In summary, enjoy the depth and breadth of these articles related to breastfeeding. Each one will give you a boost in your understanding of one of the most meaningful and important health practices we know.
Lydia Furman, MD, FAAP, Associate Editor, Pediatrics
1. Sankar MJ, Sinha B, Chowdhury R, et al. Optimal breastfeeding practices and infant and child mortality: a systematic review and meta-analysis. Acta Paediatr. 2015;104(467):3-13
2. Victora CG, Bahl R, Barros AJ, et al; Lancet Breastfeeding Series Group. Breastfeeding in the 21st century: epidemiology, mechanisms, and lifelong effect. Lancet. 2016;387(10017):475-90
3. Rollins NC, Bhandari N, Hajeebhoy N, et al; Lancet Breastfeeding Series Group. Why invest, and what it will take to improve breastfeeding practices? Lancet. 2016;387(10017):491-504
4. Bartick MC, Schwarz EB, Green BD, et al. Suboptimal breastfeeding in the United States: maternal and pediatric health outcomes and costs. Matern Child Nutr. 2017;13(1)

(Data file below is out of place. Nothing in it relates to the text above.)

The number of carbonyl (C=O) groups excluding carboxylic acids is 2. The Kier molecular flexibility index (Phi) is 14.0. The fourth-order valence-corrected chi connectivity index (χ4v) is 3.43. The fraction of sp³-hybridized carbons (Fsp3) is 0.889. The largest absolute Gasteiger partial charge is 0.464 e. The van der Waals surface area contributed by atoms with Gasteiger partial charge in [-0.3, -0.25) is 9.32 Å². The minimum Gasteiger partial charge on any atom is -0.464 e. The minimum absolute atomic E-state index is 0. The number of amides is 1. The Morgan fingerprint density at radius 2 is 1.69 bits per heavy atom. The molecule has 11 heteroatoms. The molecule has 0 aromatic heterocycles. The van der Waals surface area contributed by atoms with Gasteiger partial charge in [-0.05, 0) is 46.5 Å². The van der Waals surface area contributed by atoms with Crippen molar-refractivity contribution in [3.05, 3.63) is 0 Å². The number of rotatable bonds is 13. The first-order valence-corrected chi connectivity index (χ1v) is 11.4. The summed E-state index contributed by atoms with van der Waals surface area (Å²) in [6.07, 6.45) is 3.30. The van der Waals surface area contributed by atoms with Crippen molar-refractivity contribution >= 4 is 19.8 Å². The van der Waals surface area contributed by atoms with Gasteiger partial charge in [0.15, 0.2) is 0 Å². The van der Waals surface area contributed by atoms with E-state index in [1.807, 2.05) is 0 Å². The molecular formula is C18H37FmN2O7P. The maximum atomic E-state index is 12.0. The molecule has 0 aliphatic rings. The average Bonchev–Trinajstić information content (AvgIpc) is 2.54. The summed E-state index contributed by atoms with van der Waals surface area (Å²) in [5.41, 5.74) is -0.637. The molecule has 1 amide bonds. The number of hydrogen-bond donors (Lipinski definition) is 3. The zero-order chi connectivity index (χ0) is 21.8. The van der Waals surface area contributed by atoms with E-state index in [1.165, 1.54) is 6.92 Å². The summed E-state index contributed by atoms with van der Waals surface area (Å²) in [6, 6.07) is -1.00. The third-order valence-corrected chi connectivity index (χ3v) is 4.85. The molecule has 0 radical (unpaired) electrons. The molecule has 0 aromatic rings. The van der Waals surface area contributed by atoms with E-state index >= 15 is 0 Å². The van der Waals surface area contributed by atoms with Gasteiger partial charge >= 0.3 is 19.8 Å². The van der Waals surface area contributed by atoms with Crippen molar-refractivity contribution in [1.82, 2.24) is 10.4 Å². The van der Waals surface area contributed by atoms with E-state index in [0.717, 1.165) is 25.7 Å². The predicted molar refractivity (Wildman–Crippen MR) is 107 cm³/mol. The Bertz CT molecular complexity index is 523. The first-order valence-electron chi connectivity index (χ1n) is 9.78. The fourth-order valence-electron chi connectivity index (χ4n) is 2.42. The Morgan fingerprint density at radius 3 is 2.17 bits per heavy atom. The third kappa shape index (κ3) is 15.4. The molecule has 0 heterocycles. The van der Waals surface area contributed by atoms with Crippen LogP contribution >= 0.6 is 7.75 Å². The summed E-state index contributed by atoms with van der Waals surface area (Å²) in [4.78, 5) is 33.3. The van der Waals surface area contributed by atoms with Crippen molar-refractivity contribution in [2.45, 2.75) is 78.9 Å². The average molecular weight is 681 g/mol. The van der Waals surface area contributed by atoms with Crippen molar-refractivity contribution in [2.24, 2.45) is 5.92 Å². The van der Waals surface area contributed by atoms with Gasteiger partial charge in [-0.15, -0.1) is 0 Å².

5. HealthyPeople.gov. 2020 Topics and Objectives. US Department of Health and Human Services. https://www.healthypeople.gov/2020/topics-objectives/topic/maternal-infant-and-child-health/objectives. Accessed 7-3-2018
A print version of this collection is available on shopAAP.
How to Establish a Breastfeeding-Friendly Pediatric Office
AAP News Original Publication April 17, 2017
The Breastfeeding-Friendly Pediatric Office Practice
From the American Academy of Pediatrics Original Publication May 1, 2017
Get Comfortable With Giving Breastfeeding Support
Journals Blog Original Publication August 24, 2017
The Pediatrician’s Role in Encouraging Exclusive Breastfeeding
Article Original Publication August 1, 2017
Study Looks at Trends in Breastfeeding Attitudes, Counseling Practices